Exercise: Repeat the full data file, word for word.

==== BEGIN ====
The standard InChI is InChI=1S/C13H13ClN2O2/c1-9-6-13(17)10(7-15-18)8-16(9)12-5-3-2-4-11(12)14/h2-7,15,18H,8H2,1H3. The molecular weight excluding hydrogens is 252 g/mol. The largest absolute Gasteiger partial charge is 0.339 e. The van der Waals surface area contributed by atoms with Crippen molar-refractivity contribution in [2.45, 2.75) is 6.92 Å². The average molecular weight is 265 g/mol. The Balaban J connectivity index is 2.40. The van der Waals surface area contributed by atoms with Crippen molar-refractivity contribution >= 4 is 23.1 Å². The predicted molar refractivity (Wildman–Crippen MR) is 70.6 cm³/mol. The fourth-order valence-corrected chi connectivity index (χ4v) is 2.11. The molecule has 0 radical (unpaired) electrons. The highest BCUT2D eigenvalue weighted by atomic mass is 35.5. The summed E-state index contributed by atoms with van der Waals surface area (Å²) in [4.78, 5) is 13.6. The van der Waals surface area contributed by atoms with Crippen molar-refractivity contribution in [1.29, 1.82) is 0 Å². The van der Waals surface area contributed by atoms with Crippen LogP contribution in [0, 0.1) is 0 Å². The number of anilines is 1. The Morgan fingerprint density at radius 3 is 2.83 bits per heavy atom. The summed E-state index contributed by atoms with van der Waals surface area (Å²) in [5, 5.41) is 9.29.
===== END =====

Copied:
The standard InChI is InChI=1S/C13H13ClN2O2/c1-9-6-13(17)10(7-15-18)8-16(9)12-5-3-2-4-11(12)14/h2-7,15,18H,8H2,1H3. The molecular weight excluding hydrogens is 252 g/mol. The largest absolute Gasteiger partial charge is 0.339 e. The van der Waals surface area contributed by atoms with Crippen molar-refractivity contribution in [2.45, 2.75) is 6.92 Å². The average molecular weight is 265 g/mol. The Balaban J connectivity index is 2.40. The van der Waals surface area contributed by atoms with Crippen molar-refractivity contribution >= 4 is 23.1 Å². The predicted molar refractivity (Wildman–Crippen MR) is 70.6 cm³/mol. The fourth-order valence-corrected chi connectivity index (χ4v) is 2.11. The molecule has 0 radical (unpaired) electrons. The highest BCUT2D eigenvalue weighted by atomic mass is 35.5. The summed E-state index contributed by atoms with van der Waals surface area (Å²) in [4.78, 5) is 13.6. The van der Waals surface area contributed by atoms with Crippen molar-refractivity contribution in [1.29, 1.82) is 0 Å². The van der Waals surface area contributed by atoms with Crippen LogP contribution in [0, 0.1) is 0 Å². The number of anilines is 1. The Morgan fingerprint density at radius 3 is 2.83 bits per heavy atom. The summed E-state index contributed by atoms with van der Waals surface area (Å²) in [5, 5.41) is 9.29.